Closing the doors on a law firm includes much more than just locking the door behind you. “Dissolution” means the process of terminating the law firm’s existence as a legal entity. The District of Columbia Bar recently issued an opinion that discusses the multiple rules of professional conduct come into play when considering the ethics involved in dissolving a law firm.
After the members of the firm decide to dissolve the firm, the next step is to promptly notify the firm’s clients. Timing is important because, after dissolution, the law firm no longer represents its clients. Notice of the dissolution should also be sent to opposing counsel and the tribunal.
During the dissolution period, lawyers must continue to diligently represent and communicate with clients while facilitating the client’s choice of counsel going forward and where appropriate, properly disposing of client files, funds, and any property.
Under Rule 1.16(d), if a particular lawyer and his client will be terminating their relationship then the lawyer is required to “take timely steps to the extent reasonably practicable to protect the client’s interests” which include surrendering property and papers to the client, allowing time for the client to find other counsel and other considerations.
To read the full opinion, click here.
Fox News contributor Andrew Napolitano, a former New Jersey Superior Court judge, recently claimed on television that former President Barack Obama enlisted the British intelligence services to wiretap Donald Trump when Trump was running for president.
Attorneys say this unverified assertion could cause Napolitano to face ethics charges, though the burden of proof to show he violated ethics rules would likely be steep and the potential punishments relatively minor.
Lawyers who focus on attorney ethics say anyone wanting to pursue an ethics complaint against Napolitano would have to prove the former judge lied on purpose and would have to overcome his First Amendment free speech protections.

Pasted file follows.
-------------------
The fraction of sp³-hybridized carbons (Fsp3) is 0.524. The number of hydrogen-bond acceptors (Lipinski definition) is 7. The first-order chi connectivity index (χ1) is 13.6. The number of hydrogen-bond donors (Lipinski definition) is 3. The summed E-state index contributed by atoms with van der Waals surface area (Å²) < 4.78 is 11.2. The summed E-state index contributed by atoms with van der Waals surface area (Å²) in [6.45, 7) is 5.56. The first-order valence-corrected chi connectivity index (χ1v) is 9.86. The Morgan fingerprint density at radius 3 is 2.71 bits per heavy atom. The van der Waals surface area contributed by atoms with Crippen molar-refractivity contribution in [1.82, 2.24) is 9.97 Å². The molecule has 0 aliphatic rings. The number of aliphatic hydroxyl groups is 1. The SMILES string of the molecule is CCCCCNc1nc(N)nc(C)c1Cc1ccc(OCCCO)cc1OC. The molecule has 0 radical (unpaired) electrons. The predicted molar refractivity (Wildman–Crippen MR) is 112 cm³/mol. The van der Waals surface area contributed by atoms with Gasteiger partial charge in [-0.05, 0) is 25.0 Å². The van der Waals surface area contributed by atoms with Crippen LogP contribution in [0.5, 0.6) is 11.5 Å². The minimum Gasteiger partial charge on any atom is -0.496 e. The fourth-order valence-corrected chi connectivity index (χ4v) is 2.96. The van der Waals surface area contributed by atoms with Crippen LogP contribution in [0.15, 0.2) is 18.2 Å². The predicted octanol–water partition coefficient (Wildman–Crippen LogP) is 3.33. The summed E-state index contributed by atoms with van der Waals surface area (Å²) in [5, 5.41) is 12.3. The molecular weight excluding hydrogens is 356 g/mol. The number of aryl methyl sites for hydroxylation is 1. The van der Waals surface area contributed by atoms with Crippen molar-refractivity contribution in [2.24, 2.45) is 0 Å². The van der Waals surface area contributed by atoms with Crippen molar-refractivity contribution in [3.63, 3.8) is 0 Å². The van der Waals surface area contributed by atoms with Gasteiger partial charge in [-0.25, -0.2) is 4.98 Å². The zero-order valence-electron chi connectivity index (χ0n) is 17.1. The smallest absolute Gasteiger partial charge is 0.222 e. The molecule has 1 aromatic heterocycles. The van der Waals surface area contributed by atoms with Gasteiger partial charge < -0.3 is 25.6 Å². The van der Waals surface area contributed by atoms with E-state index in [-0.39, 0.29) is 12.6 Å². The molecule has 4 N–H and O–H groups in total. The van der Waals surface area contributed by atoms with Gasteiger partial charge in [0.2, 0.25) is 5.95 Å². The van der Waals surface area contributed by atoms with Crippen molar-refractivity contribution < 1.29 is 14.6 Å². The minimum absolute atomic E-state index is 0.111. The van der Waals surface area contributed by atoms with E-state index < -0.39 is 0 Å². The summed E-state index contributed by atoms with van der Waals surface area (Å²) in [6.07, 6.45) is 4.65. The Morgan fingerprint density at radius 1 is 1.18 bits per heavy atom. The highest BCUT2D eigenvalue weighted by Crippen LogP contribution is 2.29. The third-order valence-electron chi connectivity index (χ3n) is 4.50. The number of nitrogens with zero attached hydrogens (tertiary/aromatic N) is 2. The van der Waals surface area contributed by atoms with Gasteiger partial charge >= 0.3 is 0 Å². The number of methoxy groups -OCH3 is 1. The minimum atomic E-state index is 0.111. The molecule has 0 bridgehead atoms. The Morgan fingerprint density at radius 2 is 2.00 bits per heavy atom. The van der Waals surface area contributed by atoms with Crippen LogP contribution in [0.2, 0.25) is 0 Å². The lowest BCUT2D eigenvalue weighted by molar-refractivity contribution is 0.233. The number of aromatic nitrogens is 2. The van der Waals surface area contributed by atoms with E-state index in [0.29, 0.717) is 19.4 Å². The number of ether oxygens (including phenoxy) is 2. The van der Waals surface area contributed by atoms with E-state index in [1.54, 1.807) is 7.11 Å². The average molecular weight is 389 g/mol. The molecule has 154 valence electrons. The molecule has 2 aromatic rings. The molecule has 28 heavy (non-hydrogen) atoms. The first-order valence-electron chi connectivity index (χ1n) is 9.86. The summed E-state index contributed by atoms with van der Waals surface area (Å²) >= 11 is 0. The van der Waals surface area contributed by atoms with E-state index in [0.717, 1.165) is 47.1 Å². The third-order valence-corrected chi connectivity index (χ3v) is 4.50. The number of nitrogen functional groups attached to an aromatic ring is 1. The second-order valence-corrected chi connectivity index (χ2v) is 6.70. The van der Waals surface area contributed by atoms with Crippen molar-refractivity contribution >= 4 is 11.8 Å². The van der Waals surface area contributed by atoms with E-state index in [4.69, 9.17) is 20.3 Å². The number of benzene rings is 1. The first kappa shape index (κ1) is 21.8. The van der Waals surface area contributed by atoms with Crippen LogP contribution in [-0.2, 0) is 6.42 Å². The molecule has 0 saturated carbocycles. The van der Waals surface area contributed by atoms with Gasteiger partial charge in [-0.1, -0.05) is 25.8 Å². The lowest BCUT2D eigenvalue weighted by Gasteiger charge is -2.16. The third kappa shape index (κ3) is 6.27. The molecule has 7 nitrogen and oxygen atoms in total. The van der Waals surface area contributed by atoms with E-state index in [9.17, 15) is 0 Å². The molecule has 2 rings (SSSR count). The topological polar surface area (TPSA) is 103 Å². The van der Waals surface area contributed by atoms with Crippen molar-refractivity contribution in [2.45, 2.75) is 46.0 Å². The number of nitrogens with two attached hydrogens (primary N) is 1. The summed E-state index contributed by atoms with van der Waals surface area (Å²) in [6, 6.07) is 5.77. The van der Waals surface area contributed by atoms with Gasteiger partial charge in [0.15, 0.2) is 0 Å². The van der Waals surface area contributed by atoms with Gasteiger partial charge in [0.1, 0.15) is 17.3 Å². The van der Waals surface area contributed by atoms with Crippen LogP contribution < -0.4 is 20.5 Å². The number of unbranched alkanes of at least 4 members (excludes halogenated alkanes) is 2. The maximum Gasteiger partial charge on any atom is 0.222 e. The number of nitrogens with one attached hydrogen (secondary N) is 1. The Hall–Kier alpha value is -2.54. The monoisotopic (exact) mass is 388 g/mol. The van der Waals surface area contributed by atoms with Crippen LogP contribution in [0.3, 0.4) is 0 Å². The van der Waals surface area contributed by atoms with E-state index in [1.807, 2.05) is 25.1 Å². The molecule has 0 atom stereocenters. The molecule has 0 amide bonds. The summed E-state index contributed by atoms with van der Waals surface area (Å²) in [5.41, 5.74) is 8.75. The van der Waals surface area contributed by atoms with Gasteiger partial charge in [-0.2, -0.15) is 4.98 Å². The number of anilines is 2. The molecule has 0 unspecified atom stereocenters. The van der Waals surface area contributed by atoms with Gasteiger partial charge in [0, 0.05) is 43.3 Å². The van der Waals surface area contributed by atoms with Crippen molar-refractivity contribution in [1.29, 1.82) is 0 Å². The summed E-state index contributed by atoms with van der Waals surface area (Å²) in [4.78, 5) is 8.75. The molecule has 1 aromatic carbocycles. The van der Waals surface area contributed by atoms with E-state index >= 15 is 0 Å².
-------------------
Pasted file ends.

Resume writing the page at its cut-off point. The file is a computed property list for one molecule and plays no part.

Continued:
Napolitano quit the bench in 1995 after a dispute with the New Jersey Supreme Court over his right to earn outside income, but is still licensed to practice in New Jersey and New York.
Fox News, according to media reports, removed Napolitano on March 16, after he claimed, citing unnamed sources, that the U.K.’s Government Communications Headquarters, at Obama’s request, bugged Trump’s communications.
Napolitano’s allegations were cited by the Trump administration as evidence that Obama was behind a wiretapping scheme. In a rare public statement, GCHQ flatly denied Napolitano’s claim, stating: “Recent allegations made by media commentator Judge Andrew Napolitano about GCHQ being asked to conduct ‘wiretapping’ against the then President Elect are nonsense. They are utterly ridiculous and should be ignored.”
Fox News later issued a statement saying it could not confirm Napolitano’s assertions, and took him off the air.
To explain how Napolitano could face trouble, attorney ethics mavens on both sides of the Hudson River cited Rule 8.4(c) of the New York and New Jersey Rules of Professional Conduct, both of which state that lawyers and firms “shall not engage in conduct involving dishonesty, fraud, deceit or misrepresentation.”******
1. Conflict of Interest and Informed Consent